mBot Ranger Review

mBot Ranger At-a-Glance

Cost: ~$120 (here’s an Amazon link to check current prices)
Age Range: 10+ (but we made it at 8 just fine)
Software: MacOS, Windows, Chrome, or Linux 
Our overall impression: We LOVE the mBot Ranger!

There are a ton of various DIY build your own robot products out there. Some of these end up as just plain robot toys at the end of the day. The mBot Ranger stands apart for me because of the way this robot can grow with your child. I’ll go into more depth on our mBot Ranger experience below, but here is a brief outline for readers who want to get all the details quickly.

Pros: What we love about the mBot Ranger

Building the robotMultiple programming schemesRobot functionality and capabilities (it’s not just a robot toy)Flexible robot structure (3 are given, but it is widely changeable)

Cons: What we don’t love about the mBot Ranger

Battery life (but there is a fix for that)

Overall, if you have a kid that is interested in learning robot building basics and wants something fun to play with at the end, the mBot Ranger is for you.

Want to learn more about the mBot Ranger?

We gave you a skeletal outline of the mBot Ranger, but if you like a bit more detail, here it is.

learning basic skills with the mBot Ranger
mBot Ranger building

We loved building the mBot Ranger

There are a lot of skills that kids will need if they want a future in robotics or even many of the sciences. In general, we stress programming a TON. Everything now is geared towards teaching kids programming skills. I think it is important to learn logical, and creative thinking, but I also think it is important to learn how to use tools.

Using a screwdriver and wrench at the same time is an acquired skill. Learning which direction tightens or loosens a screw is useful in building, not to mention when using the right-hand rule in physics. Being able to follow diagrammatic instructions? Yep, that’s a skill. Seeing a build on paper and translating that into real life? THat takes spatial reasoning skill. 

Mechano was hugely popular when I was a kid. Sadly it has lost its influence a bit as the market has been crowded out by all of the app based programming robotic toys out there. I love that the mBot Ranger allows you to build the robot, acquire these skills, and ultimately open the door to building a robot that looks different down the line. Bonus – the mBot Ranger can be linked to Lego bricks through a dot grid on the back, which means you can use the mBot pieces, Lego pieces, and Mechanno pieces in your build!

mBot Ranger programming interface online

I love the programming options in the mBot Ranger

The mBot ranger is an arduino-esque run robot with an app interface that allows different types of programming. For the younger crowd, you can use the robot in drive mode. This mode turns your mBot Ranger into a glorified RC car. The next step up is drawing based programming. In this option, kids can draw the path they want the mBot Ranger to follow, and then watch it execute the moves. This very basic programming can be used by young kids to begin to make connections between what you draw (aka tell the computer) and what the robot does. Older kids can use this to try and navigate obstacle courses to discover how frustrating such basic programming can be to meet a need.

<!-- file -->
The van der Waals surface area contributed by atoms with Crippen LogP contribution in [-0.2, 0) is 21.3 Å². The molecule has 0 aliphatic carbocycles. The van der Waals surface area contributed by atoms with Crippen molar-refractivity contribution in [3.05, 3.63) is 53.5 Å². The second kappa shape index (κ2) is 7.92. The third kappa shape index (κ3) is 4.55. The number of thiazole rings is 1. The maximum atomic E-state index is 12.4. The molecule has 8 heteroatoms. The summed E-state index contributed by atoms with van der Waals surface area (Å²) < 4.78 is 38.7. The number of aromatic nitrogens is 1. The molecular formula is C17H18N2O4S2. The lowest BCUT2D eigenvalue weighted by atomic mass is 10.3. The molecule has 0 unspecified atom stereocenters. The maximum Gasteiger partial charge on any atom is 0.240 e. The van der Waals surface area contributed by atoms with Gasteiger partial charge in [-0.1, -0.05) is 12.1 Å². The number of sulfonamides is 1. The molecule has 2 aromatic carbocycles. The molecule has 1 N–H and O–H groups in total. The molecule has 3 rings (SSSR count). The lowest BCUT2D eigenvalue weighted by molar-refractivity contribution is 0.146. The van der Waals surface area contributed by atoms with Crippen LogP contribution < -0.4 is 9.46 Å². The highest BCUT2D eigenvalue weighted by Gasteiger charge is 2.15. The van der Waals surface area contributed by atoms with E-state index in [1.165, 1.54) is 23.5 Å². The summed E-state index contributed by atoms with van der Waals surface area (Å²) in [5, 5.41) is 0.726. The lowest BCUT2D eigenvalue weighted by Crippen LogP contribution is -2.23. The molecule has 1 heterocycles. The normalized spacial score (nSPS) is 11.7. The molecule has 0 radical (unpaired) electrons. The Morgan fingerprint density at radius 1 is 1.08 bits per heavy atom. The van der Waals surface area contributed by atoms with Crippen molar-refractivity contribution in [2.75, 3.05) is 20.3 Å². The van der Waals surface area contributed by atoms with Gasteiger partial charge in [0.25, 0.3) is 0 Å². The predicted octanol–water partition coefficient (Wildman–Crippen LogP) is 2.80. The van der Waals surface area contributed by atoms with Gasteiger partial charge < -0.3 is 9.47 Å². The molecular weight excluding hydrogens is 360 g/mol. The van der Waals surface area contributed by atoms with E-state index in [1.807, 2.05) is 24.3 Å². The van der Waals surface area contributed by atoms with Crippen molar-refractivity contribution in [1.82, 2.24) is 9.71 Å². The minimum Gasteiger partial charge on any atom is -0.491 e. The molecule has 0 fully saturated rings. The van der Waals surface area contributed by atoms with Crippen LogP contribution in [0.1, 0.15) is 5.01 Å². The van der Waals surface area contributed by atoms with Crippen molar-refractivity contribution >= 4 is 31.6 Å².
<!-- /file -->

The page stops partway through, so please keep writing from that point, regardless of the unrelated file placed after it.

Next comes blocky programming. MakeBlock has a great app that builds kids Blocky abilities through games, levels, and unlocking new blocks of code. Kids can use Blocky programming to effectively navigate obstacles, plan trips, execute long commands, and more. My kids love the ability to ‘play’ the process of learning Blocky, and I’m just happy that they are engaged.

Lastly, online you can switch between Blocky coding and Python, a high-level programming language. You can do a bit more in Python mode, but for me it is more about the transition between the different levels of programming that I truly love about the mBot Ranger.

mBot Ranger wiring

I love the functionality of the mBot Ranger

I find there are often two camps when it comes to kids robotics. In one camp are out of the box robots that kids can control, but not build. These robots are usually stock full of cool abilities, lights, sensors, etc. They are fun to use but are a black box when it comes to learning actual robotics. In the other camp are robots that kids can build, but are often lacking in functionality. Maybe they can follow a line, maybe they can be controlled. 

The mBot Ranger is great because it combines the two. Building and programming. Functionality and hands-on learning. I do wish that there was a bit more building on the wiring and circuitry side, but maybe that is down their product line a bit further.

I love the flexible structure of the mBot Ranger

We haven’t actually played with this feature yet, because that would mean putting down the mBot Ranger in its current totally cool form that can whallop its way over a pile of Lego bricks. However, I love that it is an option. I am all about open-ended play, so that ability to change the structure is great. Three options are available out of the box, but kids can use their imagination to make others.

I don’t love the mBot Ranger’s battery life

The mBot ranger comes with a DC pluggable 6xAA battery pack. The problem is, the mBot Ranger is power hungry. The 6 AA batteries will last you a couple of hours, max. This can be problematic if you actually want to spend an afternoon with the mBot Ranger or use the mBot Ranger in the classroom. BUT WAIT! There’s a fix for that. I scoured online forums about the mBot Ranger battery life and found a teacher who used a rechargeable camcorder battery. You will also need a camcorder to DC jack adapter to make the setup work. It adds a bit to the price of the mBot Ranger, but it fixes the problem of going through batteries as fast as your kids can stuff their faces with cookies.